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Keywords:

  • Epidemiology;
  • heavy menstrual bleeding;
  • menopause;
  • menorrhagia

Please cite this paper as: Shapley M, Blagojevic M, Jordan K, Croft P. The spontaneous resolution of heavy menstrual bleeding in the perimenopausal years. BJOG 2012;119:545–553.

Objective  To obtain estimates of the rate of spontaneous resolution of heavy menstrual bleeding and to explore any association with specific menstrual symptoms.

Design  Two-year prospective cohort study.

Setting  Seven general practices, with 67 100 registered patients.

Population  All women aged 40–54 years on the practices age–sex registers.

Methods  Baseline postal questionnaire, with follow-up questionnaires sent to naturally menstruating respondents at 6, 12, 18 and 24 months.

Main outcome measures  Rate of spontaneous resolution of heavy menstrual bleeding in naturally menstruating women.

Results  A total of 7121 baseline questionnaires were sent out, with an initial response rate of 63%. We recruited 2051 naturally menstruating women for the prospective cohort study. The spontaneous rate of resolution of heavy menstrual bleeding varied from 8.1% (95% CI 5.3–12%) in women aged 45–49 years, who had resolution without recurrence for 24 months, to 35% (95% CI 30–41%) in women aged 50–54 years, who had resolution without recurrence for 6 months. Rates were lower in those who reported interference with life from heavy menstrual bleeding. There was a strong association between the spontaneous resolution of heavy menstrual bleeding and skipped periods in women aged over 45 years. The association with ‘cycle too variable to say’ was significant, but weaker.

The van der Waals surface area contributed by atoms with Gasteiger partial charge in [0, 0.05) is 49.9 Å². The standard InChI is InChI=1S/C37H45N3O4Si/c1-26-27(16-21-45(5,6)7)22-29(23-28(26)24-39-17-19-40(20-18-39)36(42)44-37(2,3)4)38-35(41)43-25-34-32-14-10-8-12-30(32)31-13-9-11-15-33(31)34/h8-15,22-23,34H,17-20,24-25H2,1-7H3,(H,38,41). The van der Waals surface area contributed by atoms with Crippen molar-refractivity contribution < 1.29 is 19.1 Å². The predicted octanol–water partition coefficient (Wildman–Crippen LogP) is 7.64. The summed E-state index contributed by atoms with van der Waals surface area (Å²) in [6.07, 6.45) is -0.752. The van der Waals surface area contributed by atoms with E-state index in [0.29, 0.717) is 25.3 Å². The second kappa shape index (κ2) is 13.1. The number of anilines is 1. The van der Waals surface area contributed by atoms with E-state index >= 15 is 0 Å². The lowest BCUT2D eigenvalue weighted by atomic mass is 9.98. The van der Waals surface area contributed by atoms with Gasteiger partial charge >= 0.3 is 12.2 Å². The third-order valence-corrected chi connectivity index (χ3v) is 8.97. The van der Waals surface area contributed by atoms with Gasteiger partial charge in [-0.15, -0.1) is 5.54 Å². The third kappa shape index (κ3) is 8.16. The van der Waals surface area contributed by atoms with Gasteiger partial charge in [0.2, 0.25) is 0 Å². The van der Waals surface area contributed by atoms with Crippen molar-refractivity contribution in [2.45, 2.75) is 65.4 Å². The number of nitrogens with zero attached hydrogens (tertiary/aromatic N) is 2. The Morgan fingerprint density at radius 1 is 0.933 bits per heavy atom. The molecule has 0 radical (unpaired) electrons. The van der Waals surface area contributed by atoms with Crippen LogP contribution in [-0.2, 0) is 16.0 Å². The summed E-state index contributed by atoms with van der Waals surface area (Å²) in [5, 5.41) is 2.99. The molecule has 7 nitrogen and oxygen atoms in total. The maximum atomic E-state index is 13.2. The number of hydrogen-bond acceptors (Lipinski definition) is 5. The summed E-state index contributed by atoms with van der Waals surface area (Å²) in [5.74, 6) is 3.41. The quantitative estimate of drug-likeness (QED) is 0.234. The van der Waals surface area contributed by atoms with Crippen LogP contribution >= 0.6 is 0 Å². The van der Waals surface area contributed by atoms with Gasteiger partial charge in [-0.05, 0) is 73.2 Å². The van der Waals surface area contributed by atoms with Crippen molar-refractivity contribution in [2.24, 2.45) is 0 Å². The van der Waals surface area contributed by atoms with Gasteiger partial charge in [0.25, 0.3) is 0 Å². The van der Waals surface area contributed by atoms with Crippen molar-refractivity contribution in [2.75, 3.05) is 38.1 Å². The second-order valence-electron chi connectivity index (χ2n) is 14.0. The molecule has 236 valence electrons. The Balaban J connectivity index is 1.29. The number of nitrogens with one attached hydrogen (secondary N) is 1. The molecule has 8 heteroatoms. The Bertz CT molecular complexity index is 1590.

Conclusion  There is a high prevalence, incidence and significant spontaneous rate of resolution of heavy menstrual bleeding in naturally menstruating women during the perimenopausal years. The rates have potential use for individual women, clinical decisions, devising and implementing interventions and planning the care of populations.